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Analysis

Sanford Health CEO Faults UnityPoint Health for Failed Merger Talks

By Steven Porter  
   November 13, 2019

The leader who had been in line to helm the post-merger entity said his potential merger partner's board 'failed to embrace the vision.'

There seems to be some finger-pointing between Sanford Health, based in Sioux Falls, South Dakota, and UnityPoint Health, based in Des Moines, Iowa, after talks of a major potential merger between the two Midwestern health systems flatlined.

The two nonprofits had been exploring a plan to combine their operations and form a 76-hospital system with $11 billion in annual revenue and operations across 26 states. When they announced their letter of intent last June, they said the deal would form one of the nation's 15 largest health systems.

But each acknowledged in separate statements Tuesday that their merger would not come to fruition.

Sanford Health President and CEO Kelby Krabbenhoft blamed the leaders of UnityPoint Health for the outcome.

"We were excited at the opportunity our combination would have provided to create a new health system of national prominence," Krabbenhoft said in a statement. "The executive management teams and physicians worked diligently for 18 months to provide a merger recommendation to the boards."

"We are disappointed that the UnityPoint Health board failed to embrace the vision," he said. "Our focus now is on the patients and communities we serve and the 50,000 people working tirelessly to support them."

Krabbenhoft had been expected to serve as president and CEO of the post-merger organization, while UnityPoint Health President and CEO Kevin Vermeer had been expected to serve as senior executive vice president.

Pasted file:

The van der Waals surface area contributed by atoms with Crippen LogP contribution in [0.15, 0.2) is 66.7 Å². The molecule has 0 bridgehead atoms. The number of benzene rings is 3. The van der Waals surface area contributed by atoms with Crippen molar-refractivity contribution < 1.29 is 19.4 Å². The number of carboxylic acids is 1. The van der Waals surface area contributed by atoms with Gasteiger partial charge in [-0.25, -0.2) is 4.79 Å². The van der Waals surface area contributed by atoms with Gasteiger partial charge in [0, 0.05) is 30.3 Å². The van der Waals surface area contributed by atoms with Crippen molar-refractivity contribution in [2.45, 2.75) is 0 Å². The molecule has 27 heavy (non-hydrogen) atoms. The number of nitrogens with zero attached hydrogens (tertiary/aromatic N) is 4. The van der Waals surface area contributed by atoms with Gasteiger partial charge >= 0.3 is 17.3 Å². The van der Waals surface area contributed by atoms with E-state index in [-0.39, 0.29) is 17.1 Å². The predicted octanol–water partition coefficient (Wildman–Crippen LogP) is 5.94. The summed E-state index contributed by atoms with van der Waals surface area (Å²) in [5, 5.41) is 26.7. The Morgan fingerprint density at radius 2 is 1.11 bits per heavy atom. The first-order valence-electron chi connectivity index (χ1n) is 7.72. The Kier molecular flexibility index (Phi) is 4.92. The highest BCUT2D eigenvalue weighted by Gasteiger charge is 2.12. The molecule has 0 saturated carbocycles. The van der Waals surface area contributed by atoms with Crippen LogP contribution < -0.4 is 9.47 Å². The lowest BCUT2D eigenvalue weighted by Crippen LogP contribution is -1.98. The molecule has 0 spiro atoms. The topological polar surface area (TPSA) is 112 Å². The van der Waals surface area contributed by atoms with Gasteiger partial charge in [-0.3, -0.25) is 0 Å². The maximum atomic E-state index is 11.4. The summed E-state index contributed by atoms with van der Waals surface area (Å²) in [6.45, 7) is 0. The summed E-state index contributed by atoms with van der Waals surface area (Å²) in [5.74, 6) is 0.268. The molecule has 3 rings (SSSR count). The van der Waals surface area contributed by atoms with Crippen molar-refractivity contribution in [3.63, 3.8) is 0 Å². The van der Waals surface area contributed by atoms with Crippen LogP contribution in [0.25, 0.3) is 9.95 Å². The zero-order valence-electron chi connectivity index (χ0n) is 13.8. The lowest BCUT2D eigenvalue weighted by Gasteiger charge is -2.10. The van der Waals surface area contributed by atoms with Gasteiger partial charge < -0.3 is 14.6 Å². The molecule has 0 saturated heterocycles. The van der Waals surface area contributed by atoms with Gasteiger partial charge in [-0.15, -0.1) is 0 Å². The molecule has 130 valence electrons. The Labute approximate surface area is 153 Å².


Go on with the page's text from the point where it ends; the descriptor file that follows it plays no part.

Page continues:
Vermeer said UnityPoint decided to walk away from the deal after carefully considering its potential.

"Our organization concluded we can most effectively fulfill our mission by maintaining our existing corporate structure," Vermeer said in a statement released to HealthLeaders. "As a leader in the delivery of value-based care, UnityPoint Health remains strong and competitively positioned for the future."

The statement says UnityPoint has "great respect for Sanford Health and the relationships we've developed."

In a letter to Sanford employees, Krabbenhoft said the parties were each scheduled to vote separately Tuesday on the deal but UnityPoint met a day earlier and voted 13–6 against the merger, as Melanie Evans reported for The Wall Street Journal.

Spokespeople for Sanford and UnityPoint didn't immediately respond Wednesday to questions from HealthLeaders about the timing of UnityPoint's vote.

Steven Porter is an associate content manager and Strategy editor for HealthLeaders, a Simplify Compliance brand.


KEY TAKEAWAYS

The merger would have created one of the nation's 15 largest health systems.

The party that backed out cited a desire to maintain its existing corporate structure.

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